UK house price growth in March at strongest pace since 2004 - Nationwide

Residential housing in south London
High-rise apartments under construction can be seen in the distance behind a row of residential housing in south London, Britain, August 6, 2021. REUTERS/Henry Nicholls
  • Average house price at record high of 265,312 stg
  • Market is likely to slow, economist says

LONDON, March 31 (Reuters) - British house prices in March marked their strongest annual pace of growth since 2004, data from Nationwide showed, although the mortgage lender predicted that the market was likely to slow in the quarters ahead as a cost-of-living squeeze takes hold.

House prices increased by 1.1% in their eighth consecutive monthly increase in March, Nationwide said on Thursday. Prices were 14.3% higher than their level a year ago, compared with a median forecast of 13.5% in a Reuters poll of economists.

"The housing market has retained a surprising amount of momentum given the mounting pressure on household budgets and the steady rise in borrowing costs," Nationwide's chief economist Robert Gardner said in a statement.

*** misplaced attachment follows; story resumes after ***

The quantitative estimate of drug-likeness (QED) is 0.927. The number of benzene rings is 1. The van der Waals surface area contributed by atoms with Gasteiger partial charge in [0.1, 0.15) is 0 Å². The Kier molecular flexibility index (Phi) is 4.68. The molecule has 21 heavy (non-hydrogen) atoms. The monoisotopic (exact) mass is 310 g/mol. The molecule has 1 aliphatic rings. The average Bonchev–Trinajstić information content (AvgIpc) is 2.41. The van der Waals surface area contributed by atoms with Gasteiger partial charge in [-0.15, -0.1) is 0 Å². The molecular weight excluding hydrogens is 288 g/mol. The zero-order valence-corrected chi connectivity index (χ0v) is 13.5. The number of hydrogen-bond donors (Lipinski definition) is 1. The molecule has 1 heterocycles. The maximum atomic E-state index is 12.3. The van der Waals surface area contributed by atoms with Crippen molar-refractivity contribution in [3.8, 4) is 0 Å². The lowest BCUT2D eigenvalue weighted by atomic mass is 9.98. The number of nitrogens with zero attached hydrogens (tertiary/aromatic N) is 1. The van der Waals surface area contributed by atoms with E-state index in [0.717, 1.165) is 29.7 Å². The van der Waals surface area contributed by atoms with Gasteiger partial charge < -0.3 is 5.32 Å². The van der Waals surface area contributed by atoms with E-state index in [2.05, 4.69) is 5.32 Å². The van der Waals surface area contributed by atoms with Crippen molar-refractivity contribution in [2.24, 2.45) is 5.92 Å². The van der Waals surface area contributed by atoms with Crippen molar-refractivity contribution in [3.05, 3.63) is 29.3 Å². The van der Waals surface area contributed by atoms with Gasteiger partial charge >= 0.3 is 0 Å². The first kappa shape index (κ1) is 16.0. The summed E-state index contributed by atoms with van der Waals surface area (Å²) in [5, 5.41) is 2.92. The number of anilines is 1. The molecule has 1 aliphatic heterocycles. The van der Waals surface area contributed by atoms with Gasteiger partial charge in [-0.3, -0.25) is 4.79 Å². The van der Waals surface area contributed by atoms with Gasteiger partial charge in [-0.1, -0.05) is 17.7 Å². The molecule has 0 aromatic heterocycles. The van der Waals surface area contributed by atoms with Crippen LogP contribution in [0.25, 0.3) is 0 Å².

The average price of a property reached a record high of 265,312 pounds ($348,248.53) in March.

Gardner said strong labour market conditions and faster wage growth had helped the market, while the significant savings made by households during lockdowns, which he estimated at 190 billion pounds ($249.39 billion), also helped secure a deposit.

However, data from the Bank of England (BoE) has showed that mortgage approvals and the value of secured lending were weaker than expected last month in a tentative sign that the housing market might have lost a little of its recent heat. read more

House prices surged through most of the pandemic, as buyers sought more spacious homes during lockdowns, while tax breaks and historically low interest rates also helped.

Those catalysts, however, are slowly fading.

"We still think that the housing market is likely to slow in the quarters ahead. The squeeze on household incomes is set to intensify, with inflation expected to rise further, perhaps reaching double digits in the quarters ahead if global energy prices remain high," Gardner said.

"Moreover, assuming that labour market conditions remain strong, the Bank of England is likely to raise interest rates further, which will also exert a drag on the market if this feeds through to mortgage rates."

($1 = 0.7618 pounds)

Reporting by Muvija M; Editing by Kate Holton

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